Danny – So some of the frustrations in accessing treatment, what would they be?

Cherie – Just what’s available…knowing what’s available. I don’t even know if there is a list out there of what is available.

Danny – The time it takes to access services maybe?

Cherie – That too. Just limited. There are more services for guys than there are for girls.

Danny – Really? That’s interesting

Cherie – That’s the thing I noticed. Usually more for the guys than there is for the girls. The girls are more kept to themselves so..

Danny – You would think that women are more on top of their own treatment…or on top of their own physical well being

Cherie – I don’t know if that’s it or if it’s just…

Danny – Or is it geared towards guys?

Cherie – There’s more guys that have it I think. Women don’t really talk much about it because they get pushed down.

Danny – Ostracized?

Cherie – They get shut out…They get cut out all the time when they are in groups. And that happens in a lot of things with women.

Danny – Do you have friends and family you can talk to?

Cherie – I’m not really talking to my mom. Both my kids know that I have it. I’m very open with my kids…its for their safety too. They have the education that they need. Both my kids are negative so I’m lucky in that sense.

Danny – Do they encourage you to go find treatment?

Cherie – yep

Danny – Awesome…that’s great

Danny – So describe a day in your life Cherie?

Cherie – Pretty much… I get up everyday. I try to eat…I don’t have three meals a day…I eat six smaller meals a day. Just because it spreads my energy out better. Because I know my energy level is way down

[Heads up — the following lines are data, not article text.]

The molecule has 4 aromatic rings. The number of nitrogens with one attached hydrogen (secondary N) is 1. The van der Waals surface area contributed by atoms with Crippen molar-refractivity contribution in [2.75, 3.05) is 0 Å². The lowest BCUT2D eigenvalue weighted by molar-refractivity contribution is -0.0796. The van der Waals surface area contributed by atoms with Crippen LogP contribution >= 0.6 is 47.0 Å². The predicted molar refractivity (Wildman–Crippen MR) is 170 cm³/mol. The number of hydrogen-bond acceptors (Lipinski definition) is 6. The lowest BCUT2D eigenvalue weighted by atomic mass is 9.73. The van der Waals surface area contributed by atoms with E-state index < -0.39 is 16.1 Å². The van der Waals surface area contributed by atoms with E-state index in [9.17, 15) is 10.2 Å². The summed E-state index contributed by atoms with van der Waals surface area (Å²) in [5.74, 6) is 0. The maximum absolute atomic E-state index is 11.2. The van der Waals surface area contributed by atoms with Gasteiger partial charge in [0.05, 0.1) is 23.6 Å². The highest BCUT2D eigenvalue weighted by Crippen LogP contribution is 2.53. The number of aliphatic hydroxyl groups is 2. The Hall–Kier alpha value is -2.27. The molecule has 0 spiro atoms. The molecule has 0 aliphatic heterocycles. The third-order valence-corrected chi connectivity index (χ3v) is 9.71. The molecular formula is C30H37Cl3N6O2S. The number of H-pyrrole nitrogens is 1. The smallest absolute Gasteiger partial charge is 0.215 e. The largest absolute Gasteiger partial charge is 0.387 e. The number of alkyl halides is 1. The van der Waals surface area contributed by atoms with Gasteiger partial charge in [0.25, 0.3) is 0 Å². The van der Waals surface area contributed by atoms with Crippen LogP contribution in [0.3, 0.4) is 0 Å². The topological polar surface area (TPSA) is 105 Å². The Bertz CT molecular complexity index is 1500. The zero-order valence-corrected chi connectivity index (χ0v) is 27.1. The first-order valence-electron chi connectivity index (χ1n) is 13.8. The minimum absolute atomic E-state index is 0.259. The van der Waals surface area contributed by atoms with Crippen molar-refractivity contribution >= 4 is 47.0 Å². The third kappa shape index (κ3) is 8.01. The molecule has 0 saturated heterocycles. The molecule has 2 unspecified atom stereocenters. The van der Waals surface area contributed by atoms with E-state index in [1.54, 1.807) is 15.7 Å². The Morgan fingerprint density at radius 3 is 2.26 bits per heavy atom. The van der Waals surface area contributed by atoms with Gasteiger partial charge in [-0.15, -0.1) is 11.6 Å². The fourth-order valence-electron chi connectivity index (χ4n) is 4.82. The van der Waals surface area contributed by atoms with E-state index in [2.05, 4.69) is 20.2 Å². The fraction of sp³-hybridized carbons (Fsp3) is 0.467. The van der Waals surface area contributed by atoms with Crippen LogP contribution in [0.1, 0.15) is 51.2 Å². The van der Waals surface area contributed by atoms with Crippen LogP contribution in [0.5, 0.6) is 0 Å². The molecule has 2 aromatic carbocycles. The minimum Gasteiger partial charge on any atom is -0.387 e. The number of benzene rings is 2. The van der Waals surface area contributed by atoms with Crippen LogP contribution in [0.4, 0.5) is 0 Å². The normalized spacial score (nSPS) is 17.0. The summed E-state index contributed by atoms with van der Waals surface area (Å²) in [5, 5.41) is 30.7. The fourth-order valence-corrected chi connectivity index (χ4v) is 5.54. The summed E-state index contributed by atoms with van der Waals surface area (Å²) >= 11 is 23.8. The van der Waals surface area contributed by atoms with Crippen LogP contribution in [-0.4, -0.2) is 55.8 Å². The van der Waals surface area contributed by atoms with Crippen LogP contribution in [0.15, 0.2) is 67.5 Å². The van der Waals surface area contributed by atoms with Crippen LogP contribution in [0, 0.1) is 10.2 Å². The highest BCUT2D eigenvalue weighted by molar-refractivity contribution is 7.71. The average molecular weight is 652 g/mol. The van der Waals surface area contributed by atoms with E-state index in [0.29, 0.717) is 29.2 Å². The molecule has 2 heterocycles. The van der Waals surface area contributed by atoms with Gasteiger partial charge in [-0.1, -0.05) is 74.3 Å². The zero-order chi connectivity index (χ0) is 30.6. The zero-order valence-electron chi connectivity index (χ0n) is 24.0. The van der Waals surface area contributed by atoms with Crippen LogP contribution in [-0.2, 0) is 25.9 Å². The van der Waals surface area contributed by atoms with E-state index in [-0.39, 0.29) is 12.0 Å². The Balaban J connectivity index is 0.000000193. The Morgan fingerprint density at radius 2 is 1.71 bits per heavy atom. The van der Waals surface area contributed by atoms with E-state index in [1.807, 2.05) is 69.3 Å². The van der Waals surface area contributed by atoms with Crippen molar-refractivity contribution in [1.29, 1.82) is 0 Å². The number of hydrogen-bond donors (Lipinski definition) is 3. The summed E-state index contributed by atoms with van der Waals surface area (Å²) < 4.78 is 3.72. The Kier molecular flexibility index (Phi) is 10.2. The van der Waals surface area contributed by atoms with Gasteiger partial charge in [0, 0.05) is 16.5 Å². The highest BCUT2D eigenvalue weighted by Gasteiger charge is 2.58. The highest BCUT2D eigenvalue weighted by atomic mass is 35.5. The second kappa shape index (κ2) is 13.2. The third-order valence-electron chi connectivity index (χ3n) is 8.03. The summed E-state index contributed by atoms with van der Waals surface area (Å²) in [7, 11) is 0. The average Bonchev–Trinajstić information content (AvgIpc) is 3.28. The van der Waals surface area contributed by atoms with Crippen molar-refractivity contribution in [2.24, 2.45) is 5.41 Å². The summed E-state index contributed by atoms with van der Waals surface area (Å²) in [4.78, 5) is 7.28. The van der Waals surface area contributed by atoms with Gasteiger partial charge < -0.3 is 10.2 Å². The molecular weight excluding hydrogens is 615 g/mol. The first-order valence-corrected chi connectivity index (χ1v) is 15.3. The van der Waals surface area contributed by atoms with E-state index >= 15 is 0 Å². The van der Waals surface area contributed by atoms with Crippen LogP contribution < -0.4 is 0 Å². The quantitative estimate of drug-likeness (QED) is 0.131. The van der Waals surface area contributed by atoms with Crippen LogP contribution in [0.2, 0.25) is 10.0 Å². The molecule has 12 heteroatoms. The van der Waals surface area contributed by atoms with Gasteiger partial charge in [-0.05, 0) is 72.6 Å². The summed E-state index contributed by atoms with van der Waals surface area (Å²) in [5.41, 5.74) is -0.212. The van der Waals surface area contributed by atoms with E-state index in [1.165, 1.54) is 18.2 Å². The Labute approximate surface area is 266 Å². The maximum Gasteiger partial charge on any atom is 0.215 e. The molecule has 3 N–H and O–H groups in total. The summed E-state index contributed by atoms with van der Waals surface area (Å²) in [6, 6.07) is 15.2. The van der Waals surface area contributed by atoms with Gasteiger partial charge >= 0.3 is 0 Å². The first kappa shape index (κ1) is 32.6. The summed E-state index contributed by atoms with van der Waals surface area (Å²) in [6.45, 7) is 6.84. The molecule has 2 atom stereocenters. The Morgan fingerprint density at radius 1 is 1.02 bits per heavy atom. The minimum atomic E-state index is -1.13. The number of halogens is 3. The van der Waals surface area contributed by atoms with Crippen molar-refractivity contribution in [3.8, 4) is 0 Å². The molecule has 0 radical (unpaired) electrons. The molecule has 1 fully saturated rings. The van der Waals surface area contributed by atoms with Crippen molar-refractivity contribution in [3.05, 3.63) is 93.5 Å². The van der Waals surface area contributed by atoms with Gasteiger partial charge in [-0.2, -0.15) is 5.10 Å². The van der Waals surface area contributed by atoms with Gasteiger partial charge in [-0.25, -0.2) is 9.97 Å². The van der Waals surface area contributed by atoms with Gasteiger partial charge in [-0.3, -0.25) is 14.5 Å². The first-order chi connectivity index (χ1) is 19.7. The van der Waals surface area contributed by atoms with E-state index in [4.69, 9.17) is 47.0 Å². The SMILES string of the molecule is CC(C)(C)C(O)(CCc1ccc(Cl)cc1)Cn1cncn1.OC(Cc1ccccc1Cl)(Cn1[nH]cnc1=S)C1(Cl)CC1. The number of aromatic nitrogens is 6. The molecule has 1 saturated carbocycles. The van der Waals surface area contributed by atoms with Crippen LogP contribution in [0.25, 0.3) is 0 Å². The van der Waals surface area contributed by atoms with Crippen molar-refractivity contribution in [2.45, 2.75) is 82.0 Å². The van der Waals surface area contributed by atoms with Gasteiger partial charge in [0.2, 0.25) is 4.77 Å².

Danny – Are you currently taking any medicine for Hepatitis C?

Cherie – Right now, no..I am just starting the process again so

Danny – So the doctor haven’t prescribed actually anything …your liver function’s low?

Cherie – Yeah no….she gives me iron supplements for my iron intake because my iron intake isn’t really that great. She gives me some other vitamins and stuff like that.That’s pretty much all she can do right now.

Danny – Out of the six meals you eat a day, are you eating healthy food and healthy drinks? Di you have access to good healthy foods?

Cherie – My partner tries to bring home as much as he can too…he’s good that way. I mean if it was just me, it would be difficult.

Danny – so you are a potato chip kind of girl?

Cherie – I love my junk food. Heehee!

Danny – heeheehee

Cherie – I think the last time I went to.the grocery store, I ended up buying a bucket of ice cream and cake! Haha! I brought that home because he has brought home fruits, vegetables and meat the day before. So I thought I’d bring home dessert!

Danny – It’s good to have somebody take care of the good parts

Danny – How has your life changed since your Hep C diagnosis?

Cherie – I’m a lot more careful around other people. I’m more courteous, more cautious. It’s hard.

Danny – If you had one question to ask BC Premier Horgan or Prime Minister Trudeau about Hep C Treatment, what would it be?

Cherie – Why isn’t everybody eligible for it?

Danny – Bingo! Good Question!

Danny – Do you have any final thoughts on Hep C? Any words of advice?

Cherie – Just be really careful with the people around you. Being aware of they have it. Being aware of the choices that you make.

Danny – Cherie, Thank you very much. That’s a lot of thoughtful insight on the answers that you gave us today. Very happy you shared with us all the stuff you shared with us today. Thanks for coming.

Danny – I’m the Vice President of Diverse Organization Providing Education and  Regional Services and I would like to say that are listening or watching this. Hepatitis C is a very real debilitating disease and it really needs to be addressed both at Provincial level and the lowest level, so that everybody that needs access to these services and the resources need to be provided to every individual that is living with Hepatitis C. Thank you very much!